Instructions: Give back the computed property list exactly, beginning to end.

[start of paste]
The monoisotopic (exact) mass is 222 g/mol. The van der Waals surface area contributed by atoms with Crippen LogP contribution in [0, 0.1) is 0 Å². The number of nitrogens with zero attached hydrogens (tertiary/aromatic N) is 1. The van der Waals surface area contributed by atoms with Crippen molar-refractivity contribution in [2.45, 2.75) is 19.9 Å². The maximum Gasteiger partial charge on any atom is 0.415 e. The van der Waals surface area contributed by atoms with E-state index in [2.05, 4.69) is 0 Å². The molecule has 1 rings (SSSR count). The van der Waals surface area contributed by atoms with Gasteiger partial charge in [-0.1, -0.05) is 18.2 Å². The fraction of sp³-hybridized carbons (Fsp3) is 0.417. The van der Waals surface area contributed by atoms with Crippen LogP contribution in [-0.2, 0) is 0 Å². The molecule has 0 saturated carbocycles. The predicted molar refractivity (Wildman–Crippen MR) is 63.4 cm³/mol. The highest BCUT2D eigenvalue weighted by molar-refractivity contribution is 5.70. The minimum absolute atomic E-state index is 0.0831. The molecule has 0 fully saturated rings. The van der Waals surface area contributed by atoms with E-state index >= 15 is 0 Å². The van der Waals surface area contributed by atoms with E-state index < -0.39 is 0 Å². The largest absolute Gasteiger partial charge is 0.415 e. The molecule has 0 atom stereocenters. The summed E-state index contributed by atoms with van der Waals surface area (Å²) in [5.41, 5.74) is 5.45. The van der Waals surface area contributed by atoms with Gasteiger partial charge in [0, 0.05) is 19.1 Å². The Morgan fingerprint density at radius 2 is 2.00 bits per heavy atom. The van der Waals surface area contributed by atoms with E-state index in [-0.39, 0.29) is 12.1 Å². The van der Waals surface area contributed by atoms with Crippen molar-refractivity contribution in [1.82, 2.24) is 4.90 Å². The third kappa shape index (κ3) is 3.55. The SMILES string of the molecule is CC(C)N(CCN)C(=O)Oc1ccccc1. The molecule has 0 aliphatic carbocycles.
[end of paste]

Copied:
The monoisotopic (exact) mass is 222 g/mol. The van der Waals surface area contributed by atoms with Crippen LogP contribution in [0, 0.1) is 0 Å². The number of nitrogens with zero attached hydrogens (tertiary/aromatic N) is 1. The van der Waals surface area contributed by atoms with Crippen molar-refractivity contribution in [2.45, 2.75) is 19.9 Å². The maximum Gasteiger partial charge on any atom is 0.415 e. The van der Waals surface area contributed by atoms with E-state index in [2.05, 4.69) is 0 Å². The molecule has 1 rings (SSSR count). The van der Waals surface area contributed by atoms with Gasteiger partial charge in [-0.1, -0.05) is 18.2 Å². The fraction of sp³-hybridized carbons (Fsp3) is 0.417. The van der Waals surface area contributed by atoms with Crippen LogP contribution in [-0.2, 0) is 0 Å². The molecule has 0 saturated carbocycles. The predicted molar refractivity (Wildman–Crippen MR) is 63.4 cm³/mol. The highest BCUT2D eigenvalue weighted by molar-refractivity contribution is 5.70. The minimum absolute atomic E-state index is 0.0831. The molecule has 0 fully saturated rings. The van der Waals surface area contributed by atoms with E-state index >= 15 is 0 Å². The van der Waals surface area contributed by atoms with E-state index < -0.39 is 0 Å². The largest absolute Gasteiger partial charge is 0.415 e. The molecule has 0 atom stereocenters. The summed E-state index contributed by atoms with van der Waals surface area (Å²) in [5.41, 5.74) is 5.45. The van der Waals surface area contributed by atoms with Gasteiger partial charge in [0, 0.05) is 19.1 Å². The Morgan fingerprint density at radius 2 is 2.00 bits per heavy atom. The van der Waals surface area contributed by atoms with E-state index in [-0.39, 0.29) is 12.1 Å². The van der Waals surface area contributed by atoms with Crippen molar-refractivity contribution in [1.82, 2.24) is 4.90 Å². The third kappa shape index (κ3) is 3.55. The SMILES string of the molecule is CC(C)N(CCN)C(=O)Oc1ccccc1. The molecule has 0 aliphatic carbocycles.